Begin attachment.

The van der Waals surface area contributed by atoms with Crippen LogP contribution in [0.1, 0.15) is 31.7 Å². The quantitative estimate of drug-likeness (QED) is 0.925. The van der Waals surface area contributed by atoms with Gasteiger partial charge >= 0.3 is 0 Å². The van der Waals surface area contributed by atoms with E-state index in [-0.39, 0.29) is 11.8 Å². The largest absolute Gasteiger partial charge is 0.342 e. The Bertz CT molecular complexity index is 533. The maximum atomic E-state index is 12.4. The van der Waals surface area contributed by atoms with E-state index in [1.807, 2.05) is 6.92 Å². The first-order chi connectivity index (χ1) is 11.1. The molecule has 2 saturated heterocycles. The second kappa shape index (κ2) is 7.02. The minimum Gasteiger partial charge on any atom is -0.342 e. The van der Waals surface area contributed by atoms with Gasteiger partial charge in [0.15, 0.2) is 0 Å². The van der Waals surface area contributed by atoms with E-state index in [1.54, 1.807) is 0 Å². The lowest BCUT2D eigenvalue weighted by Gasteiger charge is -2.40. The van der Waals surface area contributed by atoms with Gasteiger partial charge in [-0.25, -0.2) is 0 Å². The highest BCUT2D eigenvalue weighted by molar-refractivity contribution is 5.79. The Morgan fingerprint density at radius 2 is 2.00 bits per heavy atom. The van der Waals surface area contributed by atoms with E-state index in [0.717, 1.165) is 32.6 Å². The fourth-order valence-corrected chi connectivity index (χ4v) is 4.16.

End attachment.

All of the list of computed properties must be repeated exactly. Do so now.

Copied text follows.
The van der Waals surface area contributed by atoms with Crippen LogP contribution in [0.1, 0.15) is 31.7 Å². The quantitative estimate of drug-likeness (QED) is 0.925. The van der Waals surface area contributed by atoms with Gasteiger partial charge >= 0.3 is 0 Å². The van der Waals surface area contributed by atoms with E-state index in [-0.39, 0.29) is 11.8 Å². The largest absolute Gasteiger partial charge is 0.342 e. The Bertz CT molecular complexity index is 533. The maximum atomic E-state index is 12.4. The van der Waals surface area contributed by atoms with E-state index in [1.807, 2.05) is 6.92 Å². The first-order chi connectivity index (χ1) is 11.1. The molecule has 2 saturated heterocycles. The second kappa shape index (κ2) is 7.02. The minimum Gasteiger partial charge on any atom is -0.342 e. The van der Waals surface area contributed by atoms with Gasteiger partial charge in [0.15, 0.2) is 0 Å². The van der Waals surface area contributed by atoms with E-state index in [1.54, 1.807) is 0 Å². The lowest BCUT2D eigenvalue weighted by Gasteiger charge is -2.40. The van der Waals surface area contributed by atoms with Gasteiger partial charge in [-0.25, -0.2) is 0 Å². The highest BCUT2D eigenvalue weighted by molar-refractivity contribution is 5.79. The Morgan fingerprint density at radius 2 is 2.00 bits per heavy atom. The van der Waals surface area contributed by atoms with E-state index in [0.717, 1.165) is 32.6 Å². The fourth-order valence-corrected chi connectivity index (χ4v) is 4.16.